The Washington University campus community is making headlines every day. Members of the School of Medicine are regularly featured in local, national and international news stories. Department of Surgery faculty, staff and medical students are leaders in their specialties, and share their expertise when called upon. Campus Catch-Up collects some of these stories and celebrates members of the community who are receiving recognition.
Vascular Surgery Residency Virtual Open House: Research Opportunities
From the Vascular Surgery Residency Program
The Section of Vascular Surgery at WashU is home to two RO1-funded laboratories. Come explore the interplay between diabetes and peripheral arterial disease with Mohamed Zayed, MD, PhD, and follow Sean English, MD, as he peers behind the curtain in abdominal aortic aneurism development.
In the News: Information on Colon Cancer – Screening & Prevention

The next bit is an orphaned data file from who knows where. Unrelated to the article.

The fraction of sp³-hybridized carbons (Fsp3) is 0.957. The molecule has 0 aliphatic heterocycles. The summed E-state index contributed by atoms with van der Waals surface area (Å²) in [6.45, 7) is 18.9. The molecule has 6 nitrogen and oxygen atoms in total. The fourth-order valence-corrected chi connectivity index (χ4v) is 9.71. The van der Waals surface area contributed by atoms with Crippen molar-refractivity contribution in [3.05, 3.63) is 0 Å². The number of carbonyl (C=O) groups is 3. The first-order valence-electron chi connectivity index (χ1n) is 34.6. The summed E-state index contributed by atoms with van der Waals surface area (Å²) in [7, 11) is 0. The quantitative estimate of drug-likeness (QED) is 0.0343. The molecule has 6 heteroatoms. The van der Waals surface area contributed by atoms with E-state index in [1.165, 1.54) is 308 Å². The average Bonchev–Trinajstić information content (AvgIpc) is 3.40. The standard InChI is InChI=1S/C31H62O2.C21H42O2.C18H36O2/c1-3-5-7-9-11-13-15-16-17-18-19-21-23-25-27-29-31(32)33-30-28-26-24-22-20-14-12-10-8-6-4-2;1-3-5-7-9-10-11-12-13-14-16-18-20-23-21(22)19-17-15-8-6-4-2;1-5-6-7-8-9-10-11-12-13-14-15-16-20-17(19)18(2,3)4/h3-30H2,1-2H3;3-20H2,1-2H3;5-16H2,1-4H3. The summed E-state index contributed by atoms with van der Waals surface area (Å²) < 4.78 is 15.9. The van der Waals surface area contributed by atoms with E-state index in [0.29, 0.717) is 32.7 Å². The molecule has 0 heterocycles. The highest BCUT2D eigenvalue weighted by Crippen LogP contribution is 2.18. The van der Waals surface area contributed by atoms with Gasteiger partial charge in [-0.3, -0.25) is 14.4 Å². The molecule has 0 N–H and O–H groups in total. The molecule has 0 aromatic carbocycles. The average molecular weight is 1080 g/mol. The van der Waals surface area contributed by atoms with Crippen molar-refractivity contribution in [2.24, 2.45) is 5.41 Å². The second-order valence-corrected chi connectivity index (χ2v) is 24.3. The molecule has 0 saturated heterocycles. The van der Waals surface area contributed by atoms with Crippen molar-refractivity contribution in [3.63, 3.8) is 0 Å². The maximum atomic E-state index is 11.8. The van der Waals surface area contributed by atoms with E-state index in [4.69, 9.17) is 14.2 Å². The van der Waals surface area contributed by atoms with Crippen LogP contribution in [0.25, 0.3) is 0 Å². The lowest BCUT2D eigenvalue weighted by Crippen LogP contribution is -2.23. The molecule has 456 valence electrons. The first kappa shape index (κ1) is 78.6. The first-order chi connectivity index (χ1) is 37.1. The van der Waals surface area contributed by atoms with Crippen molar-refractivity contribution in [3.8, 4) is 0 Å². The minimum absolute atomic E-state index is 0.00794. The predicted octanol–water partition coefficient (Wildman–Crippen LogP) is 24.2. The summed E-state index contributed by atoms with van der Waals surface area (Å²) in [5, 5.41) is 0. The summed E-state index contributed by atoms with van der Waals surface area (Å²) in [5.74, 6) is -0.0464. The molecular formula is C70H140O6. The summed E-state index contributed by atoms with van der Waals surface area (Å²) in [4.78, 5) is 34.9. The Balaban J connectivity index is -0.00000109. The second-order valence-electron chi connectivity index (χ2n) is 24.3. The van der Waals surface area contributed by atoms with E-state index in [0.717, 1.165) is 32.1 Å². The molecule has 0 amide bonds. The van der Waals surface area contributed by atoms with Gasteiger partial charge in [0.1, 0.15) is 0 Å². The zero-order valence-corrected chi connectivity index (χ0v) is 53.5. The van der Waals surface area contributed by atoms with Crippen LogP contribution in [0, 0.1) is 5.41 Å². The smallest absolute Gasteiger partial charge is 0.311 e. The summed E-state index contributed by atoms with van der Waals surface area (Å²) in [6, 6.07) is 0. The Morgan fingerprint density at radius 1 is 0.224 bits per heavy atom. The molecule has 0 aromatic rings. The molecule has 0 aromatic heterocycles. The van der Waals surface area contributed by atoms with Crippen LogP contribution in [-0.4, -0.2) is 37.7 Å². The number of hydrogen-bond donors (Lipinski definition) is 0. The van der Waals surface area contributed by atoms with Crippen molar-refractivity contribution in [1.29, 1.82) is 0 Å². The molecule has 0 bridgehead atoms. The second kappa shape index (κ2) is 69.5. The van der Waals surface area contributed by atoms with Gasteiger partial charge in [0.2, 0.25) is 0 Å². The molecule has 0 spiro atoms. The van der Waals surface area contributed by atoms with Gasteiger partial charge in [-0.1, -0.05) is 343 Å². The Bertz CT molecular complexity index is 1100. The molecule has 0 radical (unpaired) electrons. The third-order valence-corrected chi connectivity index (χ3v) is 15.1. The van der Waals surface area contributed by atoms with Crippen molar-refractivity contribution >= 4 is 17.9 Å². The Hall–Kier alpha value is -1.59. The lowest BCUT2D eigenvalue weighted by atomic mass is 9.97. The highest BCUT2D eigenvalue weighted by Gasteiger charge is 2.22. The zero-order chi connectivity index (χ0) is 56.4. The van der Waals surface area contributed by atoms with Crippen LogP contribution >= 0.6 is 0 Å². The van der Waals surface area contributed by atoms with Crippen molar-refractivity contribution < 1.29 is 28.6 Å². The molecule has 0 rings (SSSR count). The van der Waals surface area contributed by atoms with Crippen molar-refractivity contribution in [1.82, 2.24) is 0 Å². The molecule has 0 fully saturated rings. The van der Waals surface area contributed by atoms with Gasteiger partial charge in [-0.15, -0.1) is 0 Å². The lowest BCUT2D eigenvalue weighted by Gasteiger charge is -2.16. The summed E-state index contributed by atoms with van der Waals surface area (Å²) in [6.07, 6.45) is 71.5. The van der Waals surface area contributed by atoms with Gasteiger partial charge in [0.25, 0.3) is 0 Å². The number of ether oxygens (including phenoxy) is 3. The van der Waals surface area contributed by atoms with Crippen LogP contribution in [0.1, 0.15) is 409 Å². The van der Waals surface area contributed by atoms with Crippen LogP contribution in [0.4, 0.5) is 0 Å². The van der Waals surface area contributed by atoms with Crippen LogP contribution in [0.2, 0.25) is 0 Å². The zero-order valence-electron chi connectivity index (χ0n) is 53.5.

From the Public Health Sciences Division
“About 145,000 people are diagnosed each year, and a growing number are younger than 50,” says Graham Colditz, MD, DrPH, Division Chief of Public Health Sciences. “Yet, countering such sober statistics is the fact that colon cancer is also one of the most preventable cancers.”
Cancer centers to address pandemic’s impact on cancer prevention, treatment
From the WashU Med News Hub
As a participating site, Siteman Cancer Cancer will help examine how COVID-19 is affecting medically underserved populations.
Cardiac Surgery in Trisomy 13 and 18: A Guide to Clinical Decision-Making
From Pediatric Cardiology
“Cardiac surgery is feasible in children with trisomies 13 and 18 and can provide improved long-term results. However, this is a clinically complex population, and both physicians and caretakers should be aware of the long-term challenges these patients face following surgery when discussing treatment options.”
Researchers, residents and surgeons in the Department of Surgery provide a guide to decision-making for a particularly challenging pediatric cardiac patient population.
Remember cancer screenings and other important health care
From Houston Chronicle
“Since the coronavirus outbreak took hold in the U.S., there’s been a major drop in the number of people getting cancer screenings, vaccinations and other key care.”